- Mahabharata: In the 1988 television adaptation of the old epic, Duryodhan is shown to be prone to this as a youngster. In one instance, Duryodhan's evil uncle Shakuni orders him to feed Bhim poisoned porridge. Duryodhan does feed Bhim the poisoned food, but he then proceeds to dump Bhim into a snake-infested river, just to make sure, but without explicit instructions to do so. When Bhim survives the poison due to snake venom being the antidote, Shakuni berates Duryodhan for exceeding his instructions. A few years later, when Duryodhan has just graduated from his required military training by the guru Dronacharya, the guru demands that a rival king Drupad be defeated, captured and brought before him as "payment" for knowledge imparted. Duryodhan declares that he will kill Drupad and bring his head to Dronacharya as payment, but Dronacharya scolds Duryodhan that exceeding orders is as bad as disobeying them.
- Not the Nine O'Clock News: Constable Savage, a British cop who's performed 117 arrests in a single month, against the same (black) man.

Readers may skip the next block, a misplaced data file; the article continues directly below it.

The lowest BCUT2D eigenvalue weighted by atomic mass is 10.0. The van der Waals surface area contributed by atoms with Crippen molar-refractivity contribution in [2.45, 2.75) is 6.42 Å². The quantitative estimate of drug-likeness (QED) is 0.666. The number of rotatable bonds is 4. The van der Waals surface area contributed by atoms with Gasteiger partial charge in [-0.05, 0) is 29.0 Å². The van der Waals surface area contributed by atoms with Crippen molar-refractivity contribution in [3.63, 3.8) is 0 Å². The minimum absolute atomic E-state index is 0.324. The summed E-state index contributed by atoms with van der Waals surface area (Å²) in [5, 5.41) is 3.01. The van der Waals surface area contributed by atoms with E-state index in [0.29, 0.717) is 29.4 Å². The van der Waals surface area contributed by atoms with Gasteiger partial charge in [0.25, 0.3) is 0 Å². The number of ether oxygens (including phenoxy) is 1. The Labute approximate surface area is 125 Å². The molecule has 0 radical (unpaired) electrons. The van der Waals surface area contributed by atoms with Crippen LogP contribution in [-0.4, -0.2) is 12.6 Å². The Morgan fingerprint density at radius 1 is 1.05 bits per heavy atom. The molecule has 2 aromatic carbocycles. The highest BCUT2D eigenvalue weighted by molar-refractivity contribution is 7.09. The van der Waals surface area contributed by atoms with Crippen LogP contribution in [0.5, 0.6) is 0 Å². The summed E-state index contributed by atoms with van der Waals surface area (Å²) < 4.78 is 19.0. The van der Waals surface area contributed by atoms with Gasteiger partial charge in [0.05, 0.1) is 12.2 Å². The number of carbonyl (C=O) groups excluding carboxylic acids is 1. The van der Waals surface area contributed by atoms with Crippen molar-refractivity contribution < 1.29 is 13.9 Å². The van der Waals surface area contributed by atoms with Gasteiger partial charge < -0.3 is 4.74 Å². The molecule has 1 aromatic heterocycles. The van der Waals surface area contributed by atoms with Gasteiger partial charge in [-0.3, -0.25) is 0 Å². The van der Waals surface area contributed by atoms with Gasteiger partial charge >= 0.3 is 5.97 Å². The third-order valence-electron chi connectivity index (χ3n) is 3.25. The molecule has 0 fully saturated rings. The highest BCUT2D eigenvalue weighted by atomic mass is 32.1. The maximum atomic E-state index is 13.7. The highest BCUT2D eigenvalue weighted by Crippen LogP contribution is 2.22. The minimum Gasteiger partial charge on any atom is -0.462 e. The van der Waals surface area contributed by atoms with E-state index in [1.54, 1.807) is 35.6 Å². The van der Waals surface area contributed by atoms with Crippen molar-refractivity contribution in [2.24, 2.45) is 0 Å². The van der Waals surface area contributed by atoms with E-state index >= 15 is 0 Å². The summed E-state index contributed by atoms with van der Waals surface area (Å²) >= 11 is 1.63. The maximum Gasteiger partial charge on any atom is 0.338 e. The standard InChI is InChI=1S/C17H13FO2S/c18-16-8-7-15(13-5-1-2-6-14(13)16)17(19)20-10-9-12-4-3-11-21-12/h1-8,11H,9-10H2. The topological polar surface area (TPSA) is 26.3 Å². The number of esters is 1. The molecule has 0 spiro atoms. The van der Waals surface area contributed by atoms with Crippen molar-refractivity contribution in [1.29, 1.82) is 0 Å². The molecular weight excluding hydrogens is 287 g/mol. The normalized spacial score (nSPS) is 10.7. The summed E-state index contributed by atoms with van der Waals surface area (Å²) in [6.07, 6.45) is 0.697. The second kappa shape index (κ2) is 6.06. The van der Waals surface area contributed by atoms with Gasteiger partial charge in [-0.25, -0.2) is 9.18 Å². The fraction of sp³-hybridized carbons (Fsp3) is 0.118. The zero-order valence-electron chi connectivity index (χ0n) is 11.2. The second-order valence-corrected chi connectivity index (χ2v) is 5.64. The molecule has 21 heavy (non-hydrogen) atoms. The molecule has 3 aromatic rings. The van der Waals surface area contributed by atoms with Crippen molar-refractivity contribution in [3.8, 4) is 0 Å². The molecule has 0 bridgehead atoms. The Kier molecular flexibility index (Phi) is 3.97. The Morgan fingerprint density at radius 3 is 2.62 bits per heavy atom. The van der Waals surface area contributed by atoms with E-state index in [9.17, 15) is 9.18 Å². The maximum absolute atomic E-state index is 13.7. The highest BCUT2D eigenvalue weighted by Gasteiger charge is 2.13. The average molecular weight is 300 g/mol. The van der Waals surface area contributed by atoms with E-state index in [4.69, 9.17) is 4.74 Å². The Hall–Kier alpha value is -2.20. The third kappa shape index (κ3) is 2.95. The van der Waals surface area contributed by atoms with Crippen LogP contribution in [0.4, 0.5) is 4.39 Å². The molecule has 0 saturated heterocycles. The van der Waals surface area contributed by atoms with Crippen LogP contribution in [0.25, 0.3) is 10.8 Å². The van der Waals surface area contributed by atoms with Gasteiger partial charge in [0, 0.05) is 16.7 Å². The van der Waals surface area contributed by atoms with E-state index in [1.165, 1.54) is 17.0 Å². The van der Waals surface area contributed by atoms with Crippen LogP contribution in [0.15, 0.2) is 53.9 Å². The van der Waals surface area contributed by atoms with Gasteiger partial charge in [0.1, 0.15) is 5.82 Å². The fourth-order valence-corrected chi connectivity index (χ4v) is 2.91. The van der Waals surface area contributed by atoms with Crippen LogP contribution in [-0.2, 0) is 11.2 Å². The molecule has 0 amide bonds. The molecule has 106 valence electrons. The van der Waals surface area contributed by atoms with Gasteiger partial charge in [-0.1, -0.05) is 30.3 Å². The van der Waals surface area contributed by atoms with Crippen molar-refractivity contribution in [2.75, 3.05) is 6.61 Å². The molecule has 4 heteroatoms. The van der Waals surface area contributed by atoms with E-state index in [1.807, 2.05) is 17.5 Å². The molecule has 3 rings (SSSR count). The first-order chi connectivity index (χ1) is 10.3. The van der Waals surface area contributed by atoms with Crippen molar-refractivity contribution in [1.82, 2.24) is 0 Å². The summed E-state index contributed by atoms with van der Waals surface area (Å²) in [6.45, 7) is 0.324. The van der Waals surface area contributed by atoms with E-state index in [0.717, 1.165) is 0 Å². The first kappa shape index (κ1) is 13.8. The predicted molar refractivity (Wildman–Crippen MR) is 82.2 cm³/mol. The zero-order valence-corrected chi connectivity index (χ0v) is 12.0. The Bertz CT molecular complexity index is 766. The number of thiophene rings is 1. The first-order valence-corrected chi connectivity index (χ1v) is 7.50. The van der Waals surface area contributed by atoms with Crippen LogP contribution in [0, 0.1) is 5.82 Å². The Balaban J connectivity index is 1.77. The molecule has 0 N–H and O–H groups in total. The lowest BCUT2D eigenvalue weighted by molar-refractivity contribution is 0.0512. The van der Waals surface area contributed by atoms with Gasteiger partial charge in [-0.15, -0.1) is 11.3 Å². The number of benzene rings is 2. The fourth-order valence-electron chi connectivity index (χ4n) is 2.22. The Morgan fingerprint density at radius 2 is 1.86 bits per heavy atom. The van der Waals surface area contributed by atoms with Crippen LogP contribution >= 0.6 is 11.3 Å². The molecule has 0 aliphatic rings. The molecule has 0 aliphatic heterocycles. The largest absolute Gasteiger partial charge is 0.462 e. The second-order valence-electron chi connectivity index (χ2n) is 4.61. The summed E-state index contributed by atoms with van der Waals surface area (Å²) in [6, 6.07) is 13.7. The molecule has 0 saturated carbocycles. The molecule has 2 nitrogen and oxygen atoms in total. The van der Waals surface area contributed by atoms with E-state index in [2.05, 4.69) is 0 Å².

- In the Law & Order: Special Victims Unit episode "Charisma", cult leader and pedophile Abraham Ophion meets his end when, in a fit of madness, he declares that he is greater than God. One of his young followers shoots him dead, as he'd previously told her that he was only God's messenger, and thus clearly he was committing blasphemy by claiming to be God's superior.
- Leviathan: The Tempest:' This is cited as the biggest issue that Leviathans have with their cults, which are largely made up of people driven mad by the psychic aura they emit. Whilst Beloved are inherently loyal, that loyalty has been metaphorically burned into their brains with all the subtlety of a red-hot brand, so rationality takes a serious nosedive, forcing Leviathans to often need to micromanage their minions lest they screw things up in the name of helping. An example in the 2nd edition corebook is cultists misinterpreting a grocery list and a request to do some shopping as a coded missive about performing a Human Sacrifice in the Leviathan's name.
- In Monster of the Week, this is the point of the "Helper"-type bystanders: they are NPCs whose motivation is to assist the player-controlled monster hunters, but are mechanically treated as threats by the game, since in their zeal, they routinely cause more trouble than benefit.
- Warhammer 40,000:
- A frequent problem when Space Marines (or Sororitas) and Imperial Guard are working together, as the former have a tendency to forget the Guardsmen don't have their superhuman physiology/insane devotion to sniffing out and purging heresy, preferably with fire, resulting in entirely avoidable losses because they didn't wait for the Guard to catch up.